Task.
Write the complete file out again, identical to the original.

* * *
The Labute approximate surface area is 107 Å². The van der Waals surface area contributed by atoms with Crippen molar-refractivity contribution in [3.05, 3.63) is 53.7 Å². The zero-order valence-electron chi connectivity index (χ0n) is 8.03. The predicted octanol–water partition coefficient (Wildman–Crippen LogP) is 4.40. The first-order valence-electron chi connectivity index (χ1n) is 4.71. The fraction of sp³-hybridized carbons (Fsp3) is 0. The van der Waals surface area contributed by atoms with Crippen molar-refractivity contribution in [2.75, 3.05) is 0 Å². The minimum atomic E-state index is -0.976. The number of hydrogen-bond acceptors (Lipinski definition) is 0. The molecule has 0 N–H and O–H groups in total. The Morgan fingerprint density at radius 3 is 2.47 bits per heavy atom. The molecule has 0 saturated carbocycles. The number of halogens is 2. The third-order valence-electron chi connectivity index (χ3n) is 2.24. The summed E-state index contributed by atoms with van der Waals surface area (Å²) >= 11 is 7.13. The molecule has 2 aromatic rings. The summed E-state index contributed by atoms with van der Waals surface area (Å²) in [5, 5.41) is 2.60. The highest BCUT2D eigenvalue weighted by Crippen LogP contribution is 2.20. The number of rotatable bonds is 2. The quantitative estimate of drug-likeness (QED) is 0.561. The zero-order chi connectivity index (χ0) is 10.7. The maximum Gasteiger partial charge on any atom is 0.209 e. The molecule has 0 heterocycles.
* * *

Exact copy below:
The Labute approximate surface area is 107 Å². The van der Waals surface area contributed by atoms with Crippen molar-refractivity contribution in [3.05, 3.63) is 53.7 Å². The zero-order valence-electron chi connectivity index (χ0n) is 8.03. The predicted octanol–water partition coefficient (Wildman–Crippen LogP) is 4.40. The first-order valence-electron chi connectivity index (χ1n) is 4.71. The fraction of sp³-hybridized carbons (Fsp3) is 0. The van der Waals surface area contributed by atoms with Crippen molar-refractivity contribution in [2.75, 3.05) is 0 Å². The minimum atomic E-state index is -0.976. The number of hydrogen-bond acceptors (Lipinski definition) is 0. The molecule has 0 N–H and O–H groups in total. The Morgan fingerprint density at radius 3 is 2.47 bits per heavy atom. The molecule has 0 saturated carbocycles. The number of halogens is 2. The third-order valence-electron chi connectivity index (χ3n) is 2.24. The summed E-state index contributed by atoms with van der Waals surface area (Å²) >= 11 is 7.13. The molecule has 2 aromatic rings. The summed E-state index contributed by atoms with van der Waals surface area (Å²) in [5, 5.41) is 2.60. The highest BCUT2D eigenvalue weighted by Crippen LogP contribution is 2.20. The number of rotatable bonds is 2. The quantitative estimate of drug-likeness (QED) is 0.561. The zero-order chi connectivity index (χ0) is 10.7. The maximum Gasteiger partial charge on any atom is 0.209 e. The molecule has 0 heterocycles.